I took another gel, earlier than planned, and suddenly the hill and trees that had blocked a lot of the direct sun to my left fell away and we were on a long wide-open road. The ocean coolness was long gone, and the temperature jumped. I wanted to take my tank top off, I’d pinned my bib to my skirt so I could do that in anticipation of the heat, but I promised myself I wouldn’t until after the turnaround. My left calf was so tight, my mile held at 7:25, slow. The mental beast emerged and my thoughts took a turn to the negative.
Thankfully, I saw Sam up ahead on the side of the road with cold Gatorade. I told him my calf was cramping, he encouraged me and told me Lonn and my family were ahead at the turnaround at mile 16ish. I forged on, my breathing losing its normal rhythm. The lead man ran back by followed by more men, then the first two ladies widely spread apart. I yelled encouragement to both of them though I felt my own resolve disintegrating. The sun beat down and then reflected back up from the road and I stripped off my tank, unable to stand it anymore. My mental demon began to whisper…
There was Lonn, he took one look at my face and knew I was in a deep hole. I sputtered about my calf, my watch beeped – mile 15, 7:34- and I almost started to cry. He ran alongside me for a bit, telling me to relax and slow my breathing, then up ahead I saw the turnaround and my family, both kids, my husband, and our dog. I ran straight to them, stopped, kissed Alora and Kellen, told my husband I loved him, then turned and continued on. The crowd collectively cheered, “Go Mom!”
I caught up back to where Lonn waited for me, he told me to stop and stretch out the calf and hammy for a moment if they weren’t getting better so I did. I started back up, drank the water he offered me, and then continued back toward where Sam waited. Lonn jumped back into his car with Terri at the wheel. Two women passed me and my spirits sunk. Sam waited for me back at mile 18 (7:54) and started to run with me, wrapping an ice-cold handkerchief around my neck and offering me water. I stopped a last time to stretch out my cramped left leg, and Lonn’s car pulled up. Terri jumped out and the three of us ran together for a mile or so. They gave me water and told me how well I was doing. My family drove by cheering.
I reminded myself that I had so much more in me and to have faith in my training. The beast in my brain retreated… The sun was blessedly to my back and I emerged from the depths and took two caffeinated gels at mile 20. “How far do you want me to run with you?” Sam asked. “Until the end, please,” I replied. My calf felt better and I caught up to and passed one of the women who had passed me. Into fourth place. Sam sprayed cold water from his bottle on me and that helped. I could feel my temp dropping and The End became a reality in my mind.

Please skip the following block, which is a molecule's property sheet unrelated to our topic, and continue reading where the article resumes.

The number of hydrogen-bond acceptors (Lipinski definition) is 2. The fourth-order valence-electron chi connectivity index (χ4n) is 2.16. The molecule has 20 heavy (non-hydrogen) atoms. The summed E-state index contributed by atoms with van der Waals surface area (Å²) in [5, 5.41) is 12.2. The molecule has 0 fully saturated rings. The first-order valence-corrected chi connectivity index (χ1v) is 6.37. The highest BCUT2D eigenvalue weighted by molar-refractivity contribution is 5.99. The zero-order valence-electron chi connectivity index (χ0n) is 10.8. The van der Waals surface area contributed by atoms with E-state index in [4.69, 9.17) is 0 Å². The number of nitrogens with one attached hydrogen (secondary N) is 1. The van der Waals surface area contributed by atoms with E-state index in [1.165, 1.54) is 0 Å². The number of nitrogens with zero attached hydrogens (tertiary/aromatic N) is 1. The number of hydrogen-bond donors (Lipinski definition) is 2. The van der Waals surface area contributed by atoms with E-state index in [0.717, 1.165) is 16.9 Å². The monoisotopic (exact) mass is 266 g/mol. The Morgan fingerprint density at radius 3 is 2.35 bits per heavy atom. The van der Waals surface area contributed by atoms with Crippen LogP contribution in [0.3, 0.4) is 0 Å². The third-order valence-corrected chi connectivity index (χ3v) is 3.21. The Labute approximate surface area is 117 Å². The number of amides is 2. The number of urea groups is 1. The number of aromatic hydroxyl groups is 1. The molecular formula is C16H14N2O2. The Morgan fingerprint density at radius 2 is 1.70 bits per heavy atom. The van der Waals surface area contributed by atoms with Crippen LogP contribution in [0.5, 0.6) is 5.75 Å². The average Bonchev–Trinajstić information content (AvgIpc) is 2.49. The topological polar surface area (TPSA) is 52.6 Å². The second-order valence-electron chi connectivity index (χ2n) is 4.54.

Fuck you, Doubt, I thought, I do this because I love this. I love this. The beast retreated even more.
I stopped looking at my watch and just went by feel, I knew I was way off pace (7:5x’s) but I was going at a level I could maintain. We began on the final five miles, into a series of low-grade grinding uphills. I was catching up to and passing half-marathoners at this point, but the third place woman was nowhere to be seen and fifth place was long gone behind me. Two guys caught up to me and made a comment about my skirt and called me a chick. They were trying to be funny but I picked up the pace. “She’s picking it up,” one said to the other. “I just want you to know who has bigger balls here,” I tossed back over my shoulder. “Ouch,” they replied. They ended up passing me, but I was okay with that. I wasn’t racing them. I was racing myself, heading for a decent PR, and I felt so much better than I had a few miles back.
Then, at mile 23, I saw Dave up ahead. I called his name, “Dave! We’ve got this! This is the fucking shitty part! Keep going!!” I passed him and he threw me a sad, sideways glance. A group of walking women half-marathoners heard my comment as I passed and one lady hollered, “The whole thing is fucking shitty!”
“No!” I yelled, bumping my fist, “We do this because we love this. We. LOVE. This.” My heart swelled with emotion, I continued to pass half-marathoners and male full-marathoners on the never-ending grinding low-grade hill to the finish. Sam continued to douse me with the last of his water and tell me how strong I was.
I crested the hill where Lonn was yelling and saw the finish, Terri, and my family below and I let it rip for that last quarter-mile (6:22 pace says my watch). I flew down the hill, fists raised victoriously, stomping the mental demon into the ground, and crossed the finish line at 3:18:26. Fourth place, seven-plus-minute PR, mental beast annihilated. I’ll take it. CIM, here I come.